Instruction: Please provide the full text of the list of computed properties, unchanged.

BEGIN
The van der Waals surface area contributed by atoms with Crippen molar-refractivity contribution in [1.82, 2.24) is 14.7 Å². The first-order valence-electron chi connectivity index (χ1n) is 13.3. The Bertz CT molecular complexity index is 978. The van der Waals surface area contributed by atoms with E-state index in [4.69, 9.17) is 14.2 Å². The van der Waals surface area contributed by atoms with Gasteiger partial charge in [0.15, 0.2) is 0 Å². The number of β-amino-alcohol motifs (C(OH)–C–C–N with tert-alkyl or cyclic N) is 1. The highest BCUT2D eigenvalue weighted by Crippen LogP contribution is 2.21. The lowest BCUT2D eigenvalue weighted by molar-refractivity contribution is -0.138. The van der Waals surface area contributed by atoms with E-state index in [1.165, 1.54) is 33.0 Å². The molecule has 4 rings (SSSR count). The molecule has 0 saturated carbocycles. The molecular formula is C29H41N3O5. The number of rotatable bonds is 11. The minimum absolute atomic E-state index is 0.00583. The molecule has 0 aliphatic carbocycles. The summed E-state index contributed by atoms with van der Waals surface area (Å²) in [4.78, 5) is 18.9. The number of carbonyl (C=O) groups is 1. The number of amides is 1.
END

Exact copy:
The van der Waals surface area contributed by atoms with Crippen molar-refractivity contribution in [1.82, 2.24) is 14.7 Å². The first-order valence-electron chi connectivity index (χ1n) is 13.3. The Bertz CT molecular complexity index is 978. The van der Waals surface area contributed by atoms with E-state index in [4.69, 9.17) is 14.2 Å². The van der Waals surface area contributed by atoms with Gasteiger partial charge in [0.15, 0.2) is 0 Å². The number of β-amino-alcohol motifs (C(OH)–C–C–N with tert-alkyl or cyclic N) is 1. The highest BCUT2D eigenvalue weighted by Crippen LogP contribution is 2.21. The lowest BCUT2D eigenvalue weighted by molar-refractivity contribution is -0.138. The van der Waals surface area contributed by atoms with E-state index in [1.165, 1.54) is 33.0 Å². The molecule has 4 rings (SSSR count). The molecule has 0 saturated carbocycles. The molecular formula is C29H41N3O5. The number of rotatable bonds is 11. The minimum absolute atomic E-state index is 0.00583. The molecule has 0 aliphatic carbocycles. The summed E-state index contributed by atoms with van der Waals surface area (Å²) in [4.78, 5) is 18.9. The number of carbonyl (C=O) groups is 1. The number of amides is 1.